Fantasia and fugue in A minor

Fantasia and fugue in A minor

BWV 944 performed by Emmanuel Frankenberg
at Broedergemeente, Zeist

  • Menu
  • 1. Fantasia
  • 2. Fugue

Behind the music

Story
Story
Credits
Credits

What is actually the proper way?

A keyboard work in which Bach leaves scope for the musician.

As a composer, how much should you set in stone and what should you leave up to the musicians themselves? That is a question raised by this Fantasia and Fugue in A minor (BWV 944). Right from the start in the prelude – in this case a fantasia – only the chords are written out, with the annotation  ‘arpeggio’ [a broken chord]. Here, Bach has set the harmonic progression, but the keyboard player has to make their own choices about the sort of arpeggio, the tempo and other improvisations on the series of chords.

For centuries, keyboard players have been making such choices, as BWV 944 already gained popularity fairly soon after Bach’s death. This was partly because the piano teacher Carl Czerny included the fugue in his Kunst des Fingersatzes auf dem Piano-Forte, in 1822. As the title suggests, this publication was exceptional in its day for the fact that Czerny gave the fingering for each piece. Franz Liszt was also familiar with the fugue. In 1843, he had collaborated on part 5 of a Mustersammlung Classischer Praeludien, Fugen, und so weiter, once again “mit genauer Bezeichnung des Fingersatzes”. Part 5 included BWV 944, this time with fingering by Liszt himself.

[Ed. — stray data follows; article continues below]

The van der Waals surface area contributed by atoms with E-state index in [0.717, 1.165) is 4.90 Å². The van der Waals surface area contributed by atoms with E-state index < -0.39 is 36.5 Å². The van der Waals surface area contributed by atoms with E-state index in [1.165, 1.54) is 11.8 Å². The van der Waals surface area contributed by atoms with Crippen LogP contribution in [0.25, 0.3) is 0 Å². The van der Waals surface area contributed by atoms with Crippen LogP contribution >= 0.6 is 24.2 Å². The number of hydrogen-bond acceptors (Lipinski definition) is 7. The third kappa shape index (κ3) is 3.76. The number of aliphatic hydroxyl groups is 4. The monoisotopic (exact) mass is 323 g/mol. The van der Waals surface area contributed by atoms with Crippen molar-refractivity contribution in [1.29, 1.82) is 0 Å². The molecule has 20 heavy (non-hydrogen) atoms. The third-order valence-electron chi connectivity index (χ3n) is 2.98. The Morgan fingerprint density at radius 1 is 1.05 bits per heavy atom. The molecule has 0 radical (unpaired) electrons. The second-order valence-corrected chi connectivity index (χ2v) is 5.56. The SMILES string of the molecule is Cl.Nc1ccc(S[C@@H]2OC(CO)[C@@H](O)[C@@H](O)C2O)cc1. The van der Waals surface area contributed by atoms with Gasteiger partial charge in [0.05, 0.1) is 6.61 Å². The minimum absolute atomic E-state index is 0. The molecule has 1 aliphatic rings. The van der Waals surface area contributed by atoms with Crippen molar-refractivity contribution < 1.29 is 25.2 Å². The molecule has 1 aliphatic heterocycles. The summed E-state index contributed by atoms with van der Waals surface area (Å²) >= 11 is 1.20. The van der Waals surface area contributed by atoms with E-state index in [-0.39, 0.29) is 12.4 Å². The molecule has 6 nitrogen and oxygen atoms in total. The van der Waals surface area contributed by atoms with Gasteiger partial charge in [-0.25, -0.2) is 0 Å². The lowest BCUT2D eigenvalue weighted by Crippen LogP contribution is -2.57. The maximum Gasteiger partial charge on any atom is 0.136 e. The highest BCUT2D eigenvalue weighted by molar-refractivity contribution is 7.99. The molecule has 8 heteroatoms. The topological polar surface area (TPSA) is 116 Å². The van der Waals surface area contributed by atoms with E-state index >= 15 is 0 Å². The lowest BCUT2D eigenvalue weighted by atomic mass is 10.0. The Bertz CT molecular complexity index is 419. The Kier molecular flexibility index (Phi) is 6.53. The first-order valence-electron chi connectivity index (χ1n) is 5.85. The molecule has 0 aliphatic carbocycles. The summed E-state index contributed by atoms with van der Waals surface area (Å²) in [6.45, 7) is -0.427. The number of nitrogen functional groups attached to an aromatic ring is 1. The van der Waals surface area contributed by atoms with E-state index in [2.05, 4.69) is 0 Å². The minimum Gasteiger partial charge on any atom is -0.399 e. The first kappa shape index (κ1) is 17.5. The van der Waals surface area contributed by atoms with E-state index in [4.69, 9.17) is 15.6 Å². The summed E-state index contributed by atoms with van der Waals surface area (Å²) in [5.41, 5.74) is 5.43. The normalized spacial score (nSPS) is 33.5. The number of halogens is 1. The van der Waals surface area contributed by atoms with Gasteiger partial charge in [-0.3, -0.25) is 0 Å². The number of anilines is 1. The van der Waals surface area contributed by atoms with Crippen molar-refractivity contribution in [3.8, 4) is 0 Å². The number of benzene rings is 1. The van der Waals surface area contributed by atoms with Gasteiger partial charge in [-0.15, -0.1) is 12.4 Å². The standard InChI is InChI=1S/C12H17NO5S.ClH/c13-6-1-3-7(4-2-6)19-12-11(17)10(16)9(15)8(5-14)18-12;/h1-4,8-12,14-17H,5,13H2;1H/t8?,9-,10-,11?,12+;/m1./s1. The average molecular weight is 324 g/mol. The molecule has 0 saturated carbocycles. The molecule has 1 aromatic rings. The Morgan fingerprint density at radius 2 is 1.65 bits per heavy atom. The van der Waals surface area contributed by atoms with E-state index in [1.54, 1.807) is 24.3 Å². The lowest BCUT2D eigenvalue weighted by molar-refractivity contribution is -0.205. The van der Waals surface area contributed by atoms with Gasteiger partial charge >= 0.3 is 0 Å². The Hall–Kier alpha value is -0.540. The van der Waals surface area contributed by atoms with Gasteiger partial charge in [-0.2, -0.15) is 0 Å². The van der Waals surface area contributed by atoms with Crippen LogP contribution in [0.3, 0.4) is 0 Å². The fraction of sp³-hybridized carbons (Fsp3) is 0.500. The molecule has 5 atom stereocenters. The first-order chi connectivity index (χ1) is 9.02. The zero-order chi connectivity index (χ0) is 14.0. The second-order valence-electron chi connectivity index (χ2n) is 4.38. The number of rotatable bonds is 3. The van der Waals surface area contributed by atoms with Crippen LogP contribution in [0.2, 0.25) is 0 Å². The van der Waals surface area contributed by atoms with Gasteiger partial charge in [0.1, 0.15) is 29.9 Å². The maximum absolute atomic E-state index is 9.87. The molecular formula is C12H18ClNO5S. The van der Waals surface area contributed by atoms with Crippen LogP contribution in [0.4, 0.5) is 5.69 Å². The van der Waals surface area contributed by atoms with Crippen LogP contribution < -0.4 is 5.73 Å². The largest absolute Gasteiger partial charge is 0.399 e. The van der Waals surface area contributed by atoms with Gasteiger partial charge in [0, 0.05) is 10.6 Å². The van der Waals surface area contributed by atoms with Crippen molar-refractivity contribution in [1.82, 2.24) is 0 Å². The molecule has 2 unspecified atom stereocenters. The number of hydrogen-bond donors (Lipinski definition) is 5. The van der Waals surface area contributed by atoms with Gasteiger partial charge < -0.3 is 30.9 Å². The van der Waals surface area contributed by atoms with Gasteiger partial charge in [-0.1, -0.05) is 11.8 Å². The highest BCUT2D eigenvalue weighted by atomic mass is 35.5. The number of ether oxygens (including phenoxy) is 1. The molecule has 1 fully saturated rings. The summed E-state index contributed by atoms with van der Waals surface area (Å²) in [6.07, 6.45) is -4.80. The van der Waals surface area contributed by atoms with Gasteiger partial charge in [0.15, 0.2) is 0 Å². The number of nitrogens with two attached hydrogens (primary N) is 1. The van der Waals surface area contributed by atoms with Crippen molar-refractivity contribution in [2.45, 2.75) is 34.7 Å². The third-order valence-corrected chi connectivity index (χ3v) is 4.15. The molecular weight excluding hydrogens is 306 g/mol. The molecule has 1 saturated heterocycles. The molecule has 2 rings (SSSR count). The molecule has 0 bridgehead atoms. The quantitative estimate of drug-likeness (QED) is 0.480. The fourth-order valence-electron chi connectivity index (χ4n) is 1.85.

Such editions with fingering started to determine how pianists should place their fingers. And the tempo began to be prescribed as well. Liszt’s publication gave a breakneck ‘allegro molto’ tempo of 152 crotchets per minute for the fugue – nearly twice as fast as this performance by Emmanuel Frankenberg. The influence of such editions persisted for a long time: on YouTube you can hear how the fifteen-year-old Maurizio Pollini plays the fugue almost at Liszt’s tempo, in 1957. Nowadays, music editions often dispense with giving such instructions, as we do not need to set down in hindsight what Bach did not prescribe himself at the time.

BWV
944
Title
Fantasia and fugue in A minor
Instrument
harpsichord
Genre
harpsichord works
Year
circa 1713
City
Weimar

Extra videos

Vocal texts

Original

Translation

Credits

  • Release date
    9 November 2023
  • Recording date
    7 December 2021
  • Location
    Broedergemeente, Zeist
  • Harpsichord
    Emmanuel Frankenberg
  • Instrument
    Nico van der Waals, 1977 after J.D. Dulcken
  • Director and camera
    Bas Wielenga
  • Music recording
    Guido Tichelman
  • Music recording, edit and mix
    Pim van der Lee
  • Camera
    Onno van Ameijde
  • Lights
    Ernst-Jan Thieme
  • Lighting assistant
    Patrick Galvin
  • Assistant music recording
    Marloes Biermans
  • Producer
    Stefan Ebels, Marco Meijdam

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